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Better business decisions to maximise harvest profits

Research Team: Prof Ryan Loxton, Dr Elham Mardaneh
CIC specialist: Shiv Meka

 

Every year, over 4,000 grain growers in Western Australia harvest their wheat, barley, oats, canola and lupins between November and January.  The vast majority of their crops are transported direct from the field to port via a fixed distribution network operated by a grain growers’ cooperative.

On-farm storage facilities such as silos and bunkers are widely used in countries such as the USA and Canada but are uncommon in Western Australia, despite the many potential benefits:

  • If grain moisture limits for on-farm storage are higher than for receival sites, harvesting can start earlier and finish later each day when moisture levels are higher.
  • Storage with moisture management can be used to adjust the grain moisture content to the maximum allowable, maximising the crop weight (tonnage) without affecting its grade (based on dry composition) before sale.
  • Harvesting is not restricted by receival site opening times, or delivery congestion at those sites during peak harvest periods.
  • Any flexibility that shortens the duration of the harvest lowers both yield losses from crops standing in the field past maturity, and the risk of quality losses due to unfavourable weather events.
  • Trucking costs can be reduced by delivering grain outside of the peak harvest period.
  • Storage to segregate different grades of grain can provide blending opportunities to ‘uplift’ some into a higher grade and price bracket.
  • Storing grain in small lots on-farm enables growers to cater for niche markets with unique requirements, and provides maximum product traceability for ‘green’, ‘GM free’ or provenance-based marketing.

However permanent farm silos are significant capital investments, and their cost needs to be factored into farm management over many years, and weighed against the benefits they provide through increased harvesting flexibility.

Global Grain Handling Solutions is developing a low cost and temporary alternative for on-farm grain storage: sealable containers that can be hired and moved every season.  The modular system removes the large up-front capital investment required for silos, but provides the flexibility of on-farm storage, for at least a portion of a crop.  This innovation could alter the economics of harvesting for farmers, but choosing the right combination of harvest and distribution pathways to adopt becomes a very complex problem with significant impacts on profit.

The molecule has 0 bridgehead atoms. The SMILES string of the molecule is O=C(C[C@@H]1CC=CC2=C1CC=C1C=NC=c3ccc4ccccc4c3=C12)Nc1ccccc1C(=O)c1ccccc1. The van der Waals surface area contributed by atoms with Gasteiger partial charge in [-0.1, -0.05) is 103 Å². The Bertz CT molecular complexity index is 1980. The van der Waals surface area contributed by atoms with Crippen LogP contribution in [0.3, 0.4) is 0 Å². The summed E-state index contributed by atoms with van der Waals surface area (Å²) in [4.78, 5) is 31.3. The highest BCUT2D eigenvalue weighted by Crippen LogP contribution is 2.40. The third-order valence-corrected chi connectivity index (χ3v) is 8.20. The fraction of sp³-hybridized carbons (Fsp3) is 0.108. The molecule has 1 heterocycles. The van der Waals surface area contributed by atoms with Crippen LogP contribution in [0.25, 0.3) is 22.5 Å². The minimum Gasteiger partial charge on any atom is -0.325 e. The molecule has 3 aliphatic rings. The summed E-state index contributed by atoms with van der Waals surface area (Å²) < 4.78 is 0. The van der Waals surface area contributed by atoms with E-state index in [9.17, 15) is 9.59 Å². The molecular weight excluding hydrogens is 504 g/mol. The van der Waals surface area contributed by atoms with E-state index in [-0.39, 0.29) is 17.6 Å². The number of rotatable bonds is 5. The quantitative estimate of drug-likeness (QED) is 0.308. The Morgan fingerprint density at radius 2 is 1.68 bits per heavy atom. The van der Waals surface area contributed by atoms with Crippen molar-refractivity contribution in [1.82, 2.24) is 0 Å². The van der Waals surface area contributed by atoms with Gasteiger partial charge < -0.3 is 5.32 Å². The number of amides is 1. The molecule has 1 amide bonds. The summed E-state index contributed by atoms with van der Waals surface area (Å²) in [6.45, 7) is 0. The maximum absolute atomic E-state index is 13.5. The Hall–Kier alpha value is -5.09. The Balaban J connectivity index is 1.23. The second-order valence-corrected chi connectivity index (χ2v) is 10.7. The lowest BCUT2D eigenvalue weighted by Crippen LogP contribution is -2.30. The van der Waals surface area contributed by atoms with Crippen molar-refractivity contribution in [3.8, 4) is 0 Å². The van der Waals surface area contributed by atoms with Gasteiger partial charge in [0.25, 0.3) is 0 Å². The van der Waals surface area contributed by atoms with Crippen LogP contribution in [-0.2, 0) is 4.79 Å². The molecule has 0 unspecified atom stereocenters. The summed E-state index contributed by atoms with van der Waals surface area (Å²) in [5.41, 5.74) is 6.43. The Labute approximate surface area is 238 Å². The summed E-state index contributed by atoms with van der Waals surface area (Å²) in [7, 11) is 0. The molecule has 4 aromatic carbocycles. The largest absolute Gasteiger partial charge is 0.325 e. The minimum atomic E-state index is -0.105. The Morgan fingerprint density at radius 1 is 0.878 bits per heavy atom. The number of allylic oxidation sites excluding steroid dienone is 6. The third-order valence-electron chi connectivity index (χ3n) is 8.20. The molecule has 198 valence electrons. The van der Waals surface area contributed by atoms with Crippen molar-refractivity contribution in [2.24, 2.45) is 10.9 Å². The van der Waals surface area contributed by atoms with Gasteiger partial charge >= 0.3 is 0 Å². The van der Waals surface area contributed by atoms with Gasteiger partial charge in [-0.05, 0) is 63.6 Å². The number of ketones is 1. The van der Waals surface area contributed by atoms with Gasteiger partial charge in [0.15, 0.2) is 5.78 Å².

With support from the Federal Government through the Department of Industry, Innovation and Science’s Innovation Connections program, Global Grain Handling Solutions commissioned research to develop a rigorous cost/benefit analytical model of on-farm storage facilities.

CIC mathematical modellers Professor Ryan Loxton and Dr Elham Mardaneh from Curtin’s School of Electrical Engineering, Computing and Mathematical Sciences captured the characteristics of a harvest season and the activities associated with it into a rigorous mathematical model.  Over 60 inputs can be set to match a specific farm’s operations, from the number of hectares under each different crop to the amount and cost of storage available, number of harvesters and trucks, harvesting rates, truck speeds, distances to receival sites with their opening times and requirements, right through to current market prices.  Other variables can be adjusted to consider moisture limits, blending ratios, yield and quality reductions to the standing crop over time, transportation costs and the percentage of harvest split between different distribution pathways and markets.

Programming expertise provided by CIC specialist Shiv Meka was then crucial in converting the complex mathematical algorithm into a robust modelling tool for farmers.  After coding and refining the model, Meka developed a user-friendly interface for it using Excel, a software package regularly used by the farming community.

Given a set of operating parameters, the model can calculate the expected costs and profits arising from particular harvest choices and conditions.  Grain growers can now use this decision support tool to run ‘what if’ scenarios, evaluate the benefit of using on-farm storage as a flexible adjunct to the fixed distribution network, and help plan their harvest logistics.

As a result of this CIC collaboration, farmers can now use familiar spreadsheet software to access a rigorous, evidence-based mathematical model to explore their harvest options and identify the most profitable scenarios for their specific farm.